# Linear system of equations for a differential equation

1. May 11, 2013

### Abyssnight

Solve the equation $m\frac{d^{2}x}{dt^{2}} + c\frac{dx}{dt} + kx = (ax + b)^{2} + c^{2}$ for the constants $m, c, k$

The right hand side a, b, and c are arbitrary digits. For me they are a = 2, b = 3, and c = 8.
The problem recommends creating a linear system of equations for me to solve. This is to be done using MapleSoft.

I tried making a set of equations using (m*r^2 + c*r + k) = (2+3)^2 + 64 and then using various values of r to get a system of equations. But the result got me $m = 0, c = 0$ and k equaling some number. However this is incorrect because the left part of the main equations with the constants will be used to make a vibration model that I would solve. With m and c equaling 0, I would not have any derivatives and therefore not being able to solve the equation.

So now I'm at a loss. I also tried converting the equation into 2 systems of first order differentials but that lead to me really nowhere.

2. May 11, 2013

### HallsofIvy

I'm afraid you are completely confused as to what you are doing. You titled this "linear system of equations" but this cannot be put into "linear system" form because your equation is NOT linear to begin with: x(t) is the dependent variable and you have a non-linear function of the form $(ax+ b)^2$.

A linear equation would have to have a function of the independent variable, t, on the right, not a function of the dependent variable x.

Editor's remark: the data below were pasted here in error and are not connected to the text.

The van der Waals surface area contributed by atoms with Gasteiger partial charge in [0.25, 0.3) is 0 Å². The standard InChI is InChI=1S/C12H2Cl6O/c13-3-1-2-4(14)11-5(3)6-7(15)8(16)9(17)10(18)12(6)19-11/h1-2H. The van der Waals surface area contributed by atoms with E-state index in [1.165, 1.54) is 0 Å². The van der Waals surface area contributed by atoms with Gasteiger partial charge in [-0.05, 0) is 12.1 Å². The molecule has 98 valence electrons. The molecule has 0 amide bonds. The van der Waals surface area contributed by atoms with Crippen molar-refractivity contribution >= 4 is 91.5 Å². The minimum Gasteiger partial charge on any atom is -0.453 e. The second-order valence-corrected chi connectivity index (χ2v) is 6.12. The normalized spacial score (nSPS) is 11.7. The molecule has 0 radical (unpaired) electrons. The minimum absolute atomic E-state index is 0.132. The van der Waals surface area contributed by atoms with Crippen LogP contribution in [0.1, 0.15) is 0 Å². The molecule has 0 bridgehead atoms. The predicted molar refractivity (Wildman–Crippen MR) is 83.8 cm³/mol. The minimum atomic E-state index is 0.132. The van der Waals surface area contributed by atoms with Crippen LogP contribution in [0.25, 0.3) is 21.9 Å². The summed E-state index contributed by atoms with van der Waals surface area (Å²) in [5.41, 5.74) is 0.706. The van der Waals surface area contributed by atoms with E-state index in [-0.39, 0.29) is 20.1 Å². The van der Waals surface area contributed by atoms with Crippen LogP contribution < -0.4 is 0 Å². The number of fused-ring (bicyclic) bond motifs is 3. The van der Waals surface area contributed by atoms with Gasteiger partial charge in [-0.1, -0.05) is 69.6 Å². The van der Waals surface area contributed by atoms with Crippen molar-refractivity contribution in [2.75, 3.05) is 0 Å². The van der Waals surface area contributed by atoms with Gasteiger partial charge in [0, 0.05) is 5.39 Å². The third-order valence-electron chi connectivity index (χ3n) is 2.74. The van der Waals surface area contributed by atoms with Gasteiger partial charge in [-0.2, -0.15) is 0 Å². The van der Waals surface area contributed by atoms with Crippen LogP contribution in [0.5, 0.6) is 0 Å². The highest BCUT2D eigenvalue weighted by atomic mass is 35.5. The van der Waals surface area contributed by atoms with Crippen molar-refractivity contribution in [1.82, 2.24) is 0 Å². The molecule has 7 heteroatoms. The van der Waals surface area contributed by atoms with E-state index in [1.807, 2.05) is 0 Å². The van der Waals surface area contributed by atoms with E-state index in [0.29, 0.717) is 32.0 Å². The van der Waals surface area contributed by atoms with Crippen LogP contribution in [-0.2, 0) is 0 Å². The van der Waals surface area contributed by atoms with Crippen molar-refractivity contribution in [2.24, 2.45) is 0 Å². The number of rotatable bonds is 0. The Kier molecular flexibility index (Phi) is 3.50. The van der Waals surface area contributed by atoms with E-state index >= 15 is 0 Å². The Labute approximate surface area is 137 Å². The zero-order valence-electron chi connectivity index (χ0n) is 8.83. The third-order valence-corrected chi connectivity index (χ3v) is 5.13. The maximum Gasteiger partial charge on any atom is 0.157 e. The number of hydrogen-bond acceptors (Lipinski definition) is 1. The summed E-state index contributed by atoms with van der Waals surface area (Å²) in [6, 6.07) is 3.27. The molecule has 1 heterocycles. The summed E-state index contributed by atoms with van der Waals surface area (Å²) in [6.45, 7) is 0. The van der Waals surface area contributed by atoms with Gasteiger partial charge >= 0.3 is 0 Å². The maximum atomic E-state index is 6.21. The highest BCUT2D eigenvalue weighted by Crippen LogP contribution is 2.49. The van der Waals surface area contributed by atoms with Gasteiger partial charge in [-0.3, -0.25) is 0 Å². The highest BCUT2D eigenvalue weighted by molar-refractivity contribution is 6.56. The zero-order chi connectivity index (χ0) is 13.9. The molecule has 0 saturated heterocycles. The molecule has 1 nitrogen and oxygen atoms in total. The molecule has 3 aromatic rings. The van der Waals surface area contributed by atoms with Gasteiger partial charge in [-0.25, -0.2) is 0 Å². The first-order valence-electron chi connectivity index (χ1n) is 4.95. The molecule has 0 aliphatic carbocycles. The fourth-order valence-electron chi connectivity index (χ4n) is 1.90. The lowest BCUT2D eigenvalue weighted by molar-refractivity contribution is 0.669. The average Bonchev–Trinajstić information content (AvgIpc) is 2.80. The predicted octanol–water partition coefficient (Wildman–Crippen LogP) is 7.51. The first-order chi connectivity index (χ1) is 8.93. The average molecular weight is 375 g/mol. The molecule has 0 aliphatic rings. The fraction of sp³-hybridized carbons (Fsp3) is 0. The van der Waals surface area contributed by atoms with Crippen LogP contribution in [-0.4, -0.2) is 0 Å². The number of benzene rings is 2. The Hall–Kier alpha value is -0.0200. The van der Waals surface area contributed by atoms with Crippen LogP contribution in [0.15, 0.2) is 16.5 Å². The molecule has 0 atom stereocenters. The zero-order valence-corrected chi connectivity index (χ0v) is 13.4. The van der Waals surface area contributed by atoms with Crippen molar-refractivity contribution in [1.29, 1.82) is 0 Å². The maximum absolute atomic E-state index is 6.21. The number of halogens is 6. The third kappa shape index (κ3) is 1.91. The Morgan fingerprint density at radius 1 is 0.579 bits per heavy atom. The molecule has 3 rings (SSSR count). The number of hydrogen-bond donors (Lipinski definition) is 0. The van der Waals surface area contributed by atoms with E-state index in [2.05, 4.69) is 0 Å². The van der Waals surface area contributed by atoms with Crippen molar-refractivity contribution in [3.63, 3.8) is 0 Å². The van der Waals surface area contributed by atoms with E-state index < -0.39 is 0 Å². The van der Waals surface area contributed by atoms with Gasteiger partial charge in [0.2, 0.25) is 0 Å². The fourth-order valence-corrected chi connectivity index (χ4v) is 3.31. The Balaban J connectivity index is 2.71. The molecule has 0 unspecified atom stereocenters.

That is $m d^2x/dt^2+ c dx/dt+ kx= (at+ )^2+ c$ would be a linear equation, not the equation you have.

The standard method of solution would be to solve the corresponding homogeneous equation first: solve the characteristic equation $mr^2+ cr+ k= 0$ to get a general solution to the associated homogeneous equation then try to find a solution of the form "$x= At^2+ Bt+ C$".

I'm not sure what you mean by "using various values of r to get a system of equations." You need to get a system of first order differential equations from the orginal equation. To do that defined a new dependent variable, y(t), as the derivative of x: y(t)= dx/dt. Then the second derivative of x is just the first derivative of y and "$md^2x/dt+ cdx/dt+ kx$" becomes "$m dy/dt+ c dx/dt+ kx$" and the entire differential equation becomes
$mdy/dt+ c dx/dt+ kx= (at+ b)^2+ c$
and, of course, $dx/dt- y= 0$

That could be written as a matrix equation:
$$m\frac{\begin{pmatrix}x \\ y\end{pmatrix}}{dt}+ \begin{pmatrix}k & c \\ 0 & -1 \end{pmatrix}\begin{pmatrix}x \\ y \end{pmatrix}= \begin{pmatrix}(at+ b)^2+ c \\ 0 \end{pmatrix}$$

Last edited by a moderator: May 11, 2013